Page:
In LA nearly 70% of COVID deaths were among African Americans while blacks represent only 33% of the total population. The prevalence of underlying health conditions that contribute to COVID-19 deaths does not explain the shocking gap between in COVID-19 deaths between black and white Louisianans. We anticipate many factors may contribute to the disparate impact of COVID on black Louisianans and plan to publish data by parish (and mapped by census tract when relevant) to help inform efforts to mitigate the spreads of infections in coming months. Black Louisianans are more likely to be working in front line industries such as grocery stores, delivery services, public transit, etc. where adherence to social distancing guidelines and working from home are not possible. Black Louisianans are more likely to be low-income and living in households with one bath bathroom to share and no ability to isolate a sick family member. Black Louisianans are more likely to be living in multigenerational families with no ability to isolate elderly/frail family members. Black Louisianans are less likely to own vehicles and were unable to access testing given that only “drive-up” testing was available in Louisiana until mid-April.
I plan to use ACS data to study the impact of COVID-19 on minority households in different regions of the country.
I want to check the disparities caused by COVID-19, but current Census COVID-19 page does not provide data in disparities of confirmed cases for local regions.
We have been using ACS data to better understand the communities that have been hardest hit by COVID-19 (using measures such as poverty rates, data on race and ethnicity, housing density, means of transportation to work, etc.). We will continue to use ACS data as we think of new ways that existing datasets can both inform us about the challenges facing our communities, and also needs that we should address as we reshape our local economy to be more resilient and more equitable on the other side of COVID-19.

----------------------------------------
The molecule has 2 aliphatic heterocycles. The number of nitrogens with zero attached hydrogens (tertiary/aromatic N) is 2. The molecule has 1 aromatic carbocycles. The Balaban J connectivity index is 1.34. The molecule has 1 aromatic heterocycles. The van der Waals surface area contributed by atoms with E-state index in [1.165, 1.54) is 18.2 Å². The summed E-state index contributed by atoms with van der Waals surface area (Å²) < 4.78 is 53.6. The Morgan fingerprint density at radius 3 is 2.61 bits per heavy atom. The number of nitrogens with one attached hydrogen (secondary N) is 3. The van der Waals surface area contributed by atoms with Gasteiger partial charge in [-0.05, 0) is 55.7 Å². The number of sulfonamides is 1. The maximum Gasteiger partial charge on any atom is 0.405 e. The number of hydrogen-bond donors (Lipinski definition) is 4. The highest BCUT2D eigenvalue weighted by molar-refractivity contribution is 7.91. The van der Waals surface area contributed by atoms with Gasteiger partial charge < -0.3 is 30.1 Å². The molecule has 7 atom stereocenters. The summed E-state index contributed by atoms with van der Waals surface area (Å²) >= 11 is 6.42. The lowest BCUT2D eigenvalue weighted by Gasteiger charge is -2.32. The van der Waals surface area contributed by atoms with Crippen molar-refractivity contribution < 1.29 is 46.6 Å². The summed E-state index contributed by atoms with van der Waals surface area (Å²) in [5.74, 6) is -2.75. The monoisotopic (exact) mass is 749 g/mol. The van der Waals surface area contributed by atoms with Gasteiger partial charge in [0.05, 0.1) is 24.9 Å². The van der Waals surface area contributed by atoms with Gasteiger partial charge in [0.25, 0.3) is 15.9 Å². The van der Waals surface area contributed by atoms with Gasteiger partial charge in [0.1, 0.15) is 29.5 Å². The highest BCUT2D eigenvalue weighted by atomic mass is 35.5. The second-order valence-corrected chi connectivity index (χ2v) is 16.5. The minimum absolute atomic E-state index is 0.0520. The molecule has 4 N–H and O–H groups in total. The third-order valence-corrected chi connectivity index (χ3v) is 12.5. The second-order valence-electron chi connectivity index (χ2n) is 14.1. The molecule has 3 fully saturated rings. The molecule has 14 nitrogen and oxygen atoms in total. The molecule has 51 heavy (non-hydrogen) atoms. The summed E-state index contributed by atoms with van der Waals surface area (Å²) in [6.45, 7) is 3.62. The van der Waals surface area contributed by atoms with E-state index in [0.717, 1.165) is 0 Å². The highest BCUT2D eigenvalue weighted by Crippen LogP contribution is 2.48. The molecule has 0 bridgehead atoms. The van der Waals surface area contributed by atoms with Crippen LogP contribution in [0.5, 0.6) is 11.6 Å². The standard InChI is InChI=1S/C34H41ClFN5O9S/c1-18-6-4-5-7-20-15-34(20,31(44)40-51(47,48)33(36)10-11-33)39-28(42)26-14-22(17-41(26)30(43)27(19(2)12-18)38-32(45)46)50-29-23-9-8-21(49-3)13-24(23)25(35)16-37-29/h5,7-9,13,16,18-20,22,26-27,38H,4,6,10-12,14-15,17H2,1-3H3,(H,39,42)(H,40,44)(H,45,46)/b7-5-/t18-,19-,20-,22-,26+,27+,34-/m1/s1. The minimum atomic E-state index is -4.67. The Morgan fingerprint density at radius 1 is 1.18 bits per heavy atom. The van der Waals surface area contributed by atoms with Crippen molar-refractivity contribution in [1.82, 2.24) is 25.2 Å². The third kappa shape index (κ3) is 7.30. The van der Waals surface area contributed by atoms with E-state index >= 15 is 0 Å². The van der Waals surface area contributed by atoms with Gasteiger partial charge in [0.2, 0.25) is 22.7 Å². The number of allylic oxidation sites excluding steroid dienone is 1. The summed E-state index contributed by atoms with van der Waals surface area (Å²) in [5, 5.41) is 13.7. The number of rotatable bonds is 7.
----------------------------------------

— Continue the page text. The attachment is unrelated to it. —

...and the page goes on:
Growing focus on the role of structural racism has highlighted that macro racial inequality in institutions - such as political participation, employment, education, housing, and the judicial system - predict a range of area-level health outcomes. For example, counties with higher levels of structural racism have higher overall rates of obesity and greater racial gaps in mortality and cardiovascular disease. Preliminary evidence suggests that COVID-19 deaths are nonrandom and racially patterned. Structural racism may be an upstream factor influencing underlying health conditions, vulnerability to COVID-19, and complications associated with COVID-19 that may lead to death. Drawing on county-level data from multiple sources (e.g. Census/ACS, Medicare claims, BJS, BLS, etc.) we assess whether counties with higher levels of structural racism have higher rates of COVID-19 deaths, greater excess deaths, and greater racial inequality in deaths related to COVID-19. This project is ongoing as COVID-19 data continues to be released.
I am planning to use ACS data for assessing the impacts of the Covid-19 on employment and initial inequalities in developing countries
We are running simulations with the ACS PUMS to show how job losses (predicted via industry, occupation, Internet access, and work-from-home status) will affect racial disparities in incomes and housing cost burden, with and without the assistance provided by the CARES Act.
Myself and a team of collaborators are looking at racial and ethnic disparities in vulnerability to Covid-19. A couple ways we are using ACS data is in exploring differences in transit means and transit time to work (as part of a broader set of metrics to estimate ability to self-isolate) and county-level demographic data.
Plan to show impact of COVID 19 on specific populations, specifically economically and racially.